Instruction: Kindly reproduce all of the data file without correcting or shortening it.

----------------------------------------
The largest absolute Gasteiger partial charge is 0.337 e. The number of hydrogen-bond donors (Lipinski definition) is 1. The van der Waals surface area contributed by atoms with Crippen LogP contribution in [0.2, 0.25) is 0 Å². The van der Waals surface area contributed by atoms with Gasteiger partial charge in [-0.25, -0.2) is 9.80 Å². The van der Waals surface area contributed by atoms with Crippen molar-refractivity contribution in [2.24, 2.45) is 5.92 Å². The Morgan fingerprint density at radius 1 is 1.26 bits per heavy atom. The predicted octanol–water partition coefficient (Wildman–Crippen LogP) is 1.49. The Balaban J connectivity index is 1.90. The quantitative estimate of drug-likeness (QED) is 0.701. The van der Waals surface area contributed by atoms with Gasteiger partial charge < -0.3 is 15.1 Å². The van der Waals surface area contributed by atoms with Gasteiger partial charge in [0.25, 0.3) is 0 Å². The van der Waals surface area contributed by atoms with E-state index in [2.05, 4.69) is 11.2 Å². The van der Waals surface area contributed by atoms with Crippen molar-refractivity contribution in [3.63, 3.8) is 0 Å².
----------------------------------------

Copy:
The largest absolute Gasteiger partial charge is 0.337 e. The number of hydrogen-bond donors (Lipinski definition) is 1. The van der Waals surface area contributed by atoms with Crippen LogP contribution in [0.2, 0.25) is 0 Å². The van der Waals surface area contributed by atoms with Gasteiger partial charge in [-0.25, -0.2) is 9.80 Å². The van der Waals surface area contributed by atoms with Crippen molar-refractivity contribution in [2.24, 2.45) is 5.92 Å². The Morgan fingerprint density at radius 1 is 1.26 bits per heavy atom. The predicted octanol–water partition coefficient (Wildman–Crippen LogP) is 1.49. The Balaban J connectivity index is 1.90. The quantitative estimate of drug-likeness (QED) is 0.701. The van der Waals surface area contributed by atoms with Gasteiger partial charge < -0.3 is 15.1 Å². The van der Waals surface area contributed by atoms with Gasteiger partial charge in [0.25, 0.3) is 0 Å². The van der Waals surface area contributed by atoms with E-state index in [2.05, 4.69) is 11.2 Å². The van der Waals surface area contributed by atoms with Crippen molar-refractivity contribution in [3.63, 3.8) is 0 Å².